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This is the time of year that my administrator asks me: "So, where are we going in the new year? What I have finally come to learn is that instead of asking, "Where are we going?" it is more valuable to ask, "Where have we been?"
What I have finally come to learn is that instead of asking, "Where are we going?" it is more valuable to ask, "Where have we been?"
Taking stock of the past year can be a sobering endeavor. The successes will jump into your brain immediately because they are the memories that bring the greatest satisfaction to recall.
And don't forget the personal goals that you secretly had issued as a challenge to yourself-the most important one being "making it through another year together!"
The bucket list
The large accomplishments are the easiest to remember because they are so visible. It's when you truly take the time to reflect on what all of it means that you have to focus on one word: "It." What was "it" that you achieved and what is "it" that you want to achieve in the future?
For a manager, "it" becomes the challenge I face. Upon reflection, I have since found that you can break "it" down to:
This has become my "bucket list." Some might look at this list and say, "Where is the mention of the patient? Where's the increase in patient numbers, revenue, and growth chart? Where are the goals for the future that we can measure with numbers, dollars, and appointment visits?" Those are the visible gains, and that is not where your future lies.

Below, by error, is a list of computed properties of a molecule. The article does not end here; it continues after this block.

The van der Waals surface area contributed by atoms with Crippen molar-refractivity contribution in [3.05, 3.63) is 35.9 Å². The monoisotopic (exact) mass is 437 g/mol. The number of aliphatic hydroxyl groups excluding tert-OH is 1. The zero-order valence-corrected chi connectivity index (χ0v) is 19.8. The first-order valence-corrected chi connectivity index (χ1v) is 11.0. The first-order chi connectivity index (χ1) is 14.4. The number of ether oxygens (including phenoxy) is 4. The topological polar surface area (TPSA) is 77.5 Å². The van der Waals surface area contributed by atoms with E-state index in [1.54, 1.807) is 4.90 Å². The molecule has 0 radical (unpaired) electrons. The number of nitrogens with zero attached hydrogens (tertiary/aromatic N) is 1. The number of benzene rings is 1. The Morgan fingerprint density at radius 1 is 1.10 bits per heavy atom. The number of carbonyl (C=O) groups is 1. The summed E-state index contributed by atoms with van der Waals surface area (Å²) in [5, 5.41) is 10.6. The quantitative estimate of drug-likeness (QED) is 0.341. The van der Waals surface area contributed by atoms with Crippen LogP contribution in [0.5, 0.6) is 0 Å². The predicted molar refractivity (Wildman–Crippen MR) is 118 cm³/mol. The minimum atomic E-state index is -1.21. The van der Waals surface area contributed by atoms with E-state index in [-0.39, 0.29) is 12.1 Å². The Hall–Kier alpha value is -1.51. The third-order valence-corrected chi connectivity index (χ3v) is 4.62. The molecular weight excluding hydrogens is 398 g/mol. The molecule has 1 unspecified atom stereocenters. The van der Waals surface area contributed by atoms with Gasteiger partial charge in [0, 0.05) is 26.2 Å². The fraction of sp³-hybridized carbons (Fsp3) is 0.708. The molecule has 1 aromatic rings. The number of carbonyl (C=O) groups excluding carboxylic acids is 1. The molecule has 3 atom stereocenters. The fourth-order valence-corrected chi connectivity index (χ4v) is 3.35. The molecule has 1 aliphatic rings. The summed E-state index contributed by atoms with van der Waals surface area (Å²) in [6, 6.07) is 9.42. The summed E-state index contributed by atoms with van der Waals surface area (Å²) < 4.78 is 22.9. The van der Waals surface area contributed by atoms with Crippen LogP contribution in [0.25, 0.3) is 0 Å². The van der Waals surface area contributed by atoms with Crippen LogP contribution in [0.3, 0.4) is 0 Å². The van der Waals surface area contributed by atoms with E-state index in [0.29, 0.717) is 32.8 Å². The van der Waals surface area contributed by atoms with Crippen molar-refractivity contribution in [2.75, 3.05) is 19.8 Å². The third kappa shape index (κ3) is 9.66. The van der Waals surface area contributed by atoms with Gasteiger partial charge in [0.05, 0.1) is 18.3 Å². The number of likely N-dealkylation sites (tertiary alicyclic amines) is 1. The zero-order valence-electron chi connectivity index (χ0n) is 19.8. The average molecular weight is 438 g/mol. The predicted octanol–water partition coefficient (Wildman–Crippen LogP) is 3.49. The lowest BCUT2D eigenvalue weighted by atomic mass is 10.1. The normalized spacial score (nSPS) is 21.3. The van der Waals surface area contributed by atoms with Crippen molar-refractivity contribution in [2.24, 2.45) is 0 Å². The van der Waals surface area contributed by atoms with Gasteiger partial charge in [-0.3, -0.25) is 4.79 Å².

Your future lies squarely on the shoulders of your staff-and on the "its" or the intangibles of your life.
Make sure your staff is happy
How can you tell if your staff is fulfilled and feels that they are valuable members to your organization? Managers tell me that they find it awkward asking employees if they are happy with their role in the group. But who better to ask?
In order to find the answer, I ask each employee during his or her review, "What can I do for you-what is it you want to do this year?" And they are very honest with their goals. Sometimes those goals don't coincide with what I think they can actually achieve. Or their goals are not in the same direction as the organization. But what better time to listen and talk to the employee about his or her bucket list.
Much better, I dare say, then having employees give you their resignation because they feel "they want more," leaving you scratching your head because you had no clue. And-make sure that you aren't only asking during their review.
Follow and be part of their professional growth by encouraging, and, yes, even being the one that pushes them toward their certification and continuing education. During the initial interview process employees have on day one with our group, I let them know firmly what their responsibilities are in regard to attending continuing education classes.
They need to pursue the classes, whether they be online or in person, to further their knowledge. Then ensure that those classes are available. Either you teach the classes, or if you bring in an instructor, you attend the class with your staff. It doesn't look like you really care if they are not looking at you sitting next to them.